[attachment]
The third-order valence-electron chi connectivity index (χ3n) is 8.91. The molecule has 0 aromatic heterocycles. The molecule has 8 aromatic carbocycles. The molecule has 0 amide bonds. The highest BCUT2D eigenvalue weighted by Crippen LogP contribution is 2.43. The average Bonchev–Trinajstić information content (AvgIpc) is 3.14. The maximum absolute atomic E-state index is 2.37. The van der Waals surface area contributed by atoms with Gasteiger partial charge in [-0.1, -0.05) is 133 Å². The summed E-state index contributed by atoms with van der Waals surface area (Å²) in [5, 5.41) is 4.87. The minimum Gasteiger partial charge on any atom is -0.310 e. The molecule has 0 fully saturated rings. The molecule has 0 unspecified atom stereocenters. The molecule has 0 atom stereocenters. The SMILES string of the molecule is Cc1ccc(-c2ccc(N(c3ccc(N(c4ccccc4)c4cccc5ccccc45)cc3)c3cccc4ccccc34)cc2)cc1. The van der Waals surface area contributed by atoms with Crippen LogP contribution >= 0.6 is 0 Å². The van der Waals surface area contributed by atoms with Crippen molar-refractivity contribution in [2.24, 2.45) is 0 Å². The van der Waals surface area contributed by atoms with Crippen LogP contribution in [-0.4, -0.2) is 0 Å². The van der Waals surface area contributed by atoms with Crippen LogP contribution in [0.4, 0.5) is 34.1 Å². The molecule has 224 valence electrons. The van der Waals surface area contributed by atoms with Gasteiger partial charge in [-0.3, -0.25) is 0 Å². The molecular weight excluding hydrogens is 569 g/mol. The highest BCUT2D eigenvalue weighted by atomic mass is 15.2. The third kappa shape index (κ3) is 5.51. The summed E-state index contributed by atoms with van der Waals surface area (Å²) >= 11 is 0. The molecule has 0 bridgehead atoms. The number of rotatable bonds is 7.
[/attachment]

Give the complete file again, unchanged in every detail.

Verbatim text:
The third-order valence-electron chi connectivity index (χ3n) is 8.91. The molecule has 0 aromatic heterocycles. The molecule has 8 aromatic carbocycles. The molecule has 0 amide bonds. The highest BCUT2D eigenvalue weighted by Crippen LogP contribution is 2.43. The average Bonchev–Trinajstić information content (AvgIpc) is 3.14. The maximum absolute atomic E-state index is 2.37. The van der Waals surface area contributed by atoms with Gasteiger partial charge in [-0.1, -0.05) is 133 Å². The summed E-state index contributed by atoms with van der Waals surface area (Å²) in [5, 5.41) is 4.87. The minimum Gasteiger partial charge on any atom is -0.310 e. The molecule has 0 fully saturated rings. The molecule has 0 unspecified atom stereocenters. The molecule has 0 atom stereocenters. The SMILES string of the molecule is Cc1ccc(-c2ccc(N(c3ccc(N(c4ccccc4)c4cccc5ccccc45)cc3)c3cccc4ccccc34)cc2)cc1. The van der Waals surface area contributed by atoms with Crippen LogP contribution >= 0.6 is 0 Å². The van der Waals surface area contributed by atoms with Crippen molar-refractivity contribution in [2.24, 2.45) is 0 Å². The van der Waals surface area contributed by atoms with Crippen LogP contribution in [-0.4, -0.2) is 0 Å². The van der Waals surface area contributed by atoms with Crippen LogP contribution in [0.4, 0.5) is 34.1 Å². The molecule has 224 valence electrons. The van der Waals surface area contributed by atoms with Gasteiger partial charge in [-0.3, -0.25) is 0 Å². The molecular weight excluding hydrogens is 569 g/mol. The highest BCUT2D eigenvalue weighted by atomic mass is 15.2. The third kappa shape index (κ3) is 5.51. The summed E-state index contributed by atoms with van der Waals surface area (Å²) >= 11 is 0. The molecule has 0 bridgehead atoms. The number of rotatable bonds is 7.